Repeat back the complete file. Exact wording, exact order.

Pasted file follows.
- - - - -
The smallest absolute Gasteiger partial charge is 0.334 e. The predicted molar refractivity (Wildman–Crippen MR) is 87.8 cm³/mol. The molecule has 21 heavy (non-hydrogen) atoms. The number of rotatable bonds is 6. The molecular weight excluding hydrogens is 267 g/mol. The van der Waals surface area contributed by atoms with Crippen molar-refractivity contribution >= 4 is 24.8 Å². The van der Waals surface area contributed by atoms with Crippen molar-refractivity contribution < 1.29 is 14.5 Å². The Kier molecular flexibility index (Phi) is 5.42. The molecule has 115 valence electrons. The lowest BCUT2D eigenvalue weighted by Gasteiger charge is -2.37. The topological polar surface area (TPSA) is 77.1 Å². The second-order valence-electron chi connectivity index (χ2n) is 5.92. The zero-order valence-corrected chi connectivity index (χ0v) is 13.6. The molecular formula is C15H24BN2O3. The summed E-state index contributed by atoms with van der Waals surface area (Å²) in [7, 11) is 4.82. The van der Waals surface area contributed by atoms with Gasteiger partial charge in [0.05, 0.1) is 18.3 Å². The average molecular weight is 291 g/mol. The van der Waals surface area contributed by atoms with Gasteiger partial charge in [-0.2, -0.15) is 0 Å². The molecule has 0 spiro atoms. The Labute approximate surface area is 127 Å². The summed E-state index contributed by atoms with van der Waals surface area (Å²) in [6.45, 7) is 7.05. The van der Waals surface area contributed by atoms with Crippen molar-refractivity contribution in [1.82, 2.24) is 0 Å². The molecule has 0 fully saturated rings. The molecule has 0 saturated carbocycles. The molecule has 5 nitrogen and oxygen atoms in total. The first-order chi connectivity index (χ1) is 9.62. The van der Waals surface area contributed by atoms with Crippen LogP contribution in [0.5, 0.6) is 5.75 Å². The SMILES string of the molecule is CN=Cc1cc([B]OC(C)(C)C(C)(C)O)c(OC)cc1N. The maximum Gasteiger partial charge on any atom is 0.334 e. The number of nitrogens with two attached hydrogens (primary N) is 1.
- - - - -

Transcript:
The smallest absolute Gasteiger partial charge is 0.334 e. The predicted molar refractivity (Wildman–Crippen MR) is 87.8 cm³/mol. The molecule has 21 heavy (non-hydrogen) atoms. The number of rotatable bonds is 6. The molecular weight excluding hydrogens is 267 g/mol. The van der Waals surface area contributed by atoms with Crippen molar-refractivity contribution >= 4 is 24.8 Å². The van der Waals surface area contributed by atoms with Crippen molar-refractivity contribution < 1.29 is 14.5 Å². The Kier molecular flexibility index (Phi) is 5.42. The molecule has 115 valence electrons. The lowest BCUT2D eigenvalue weighted by Gasteiger charge is -2.37. The topological polar surface area (TPSA) is 77.1 Å². The second-order valence-electron chi connectivity index (χ2n) is 5.92. The zero-order valence-corrected chi connectivity index (χ0v) is 13.6. The molecular formula is C15H24BN2O3. The summed E-state index contributed by atoms with van der Waals surface area (Å²) in [7, 11) is 4.82. The van der Waals surface area contributed by atoms with Gasteiger partial charge in [0.05, 0.1) is 18.3 Å². The average molecular weight is 291 g/mol. The van der Waals surface area contributed by atoms with Gasteiger partial charge in [-0.2, -0.15) is 0 Å². The molecule has 0 spiro atoms. The Labute approximate surface area is 127 Å². The summed E-state index contributed by atoms with van der Waals surface area (Å²) in [6.45, 7) is 7.05. The van der Waals surface area contributed by atoms with Crippen molar-refractivity contribution in [1.82, 2.24) is 0 Å². The molecule has 0 fully saturated rings. The molecule has 0 saturated carbocycles. The molecule has 5 nitrogen and oxygen atoms in total. The first-order chi connectivity index (χ1) is 9.62. The van der Waals surface area contributed by atoms with Crippen LogP contribution in [0.5, 0.6) is 5.75 Å². The SMILES string of the molecule is CN=Cc1cc([B]OC(C)(C)C(C)(C)O)c(OC)cc1N. The maximum Gasteiger partial charge on any atom is 0.334 e. The number of nitrogens with two attached hydrogens (primary N) is 1.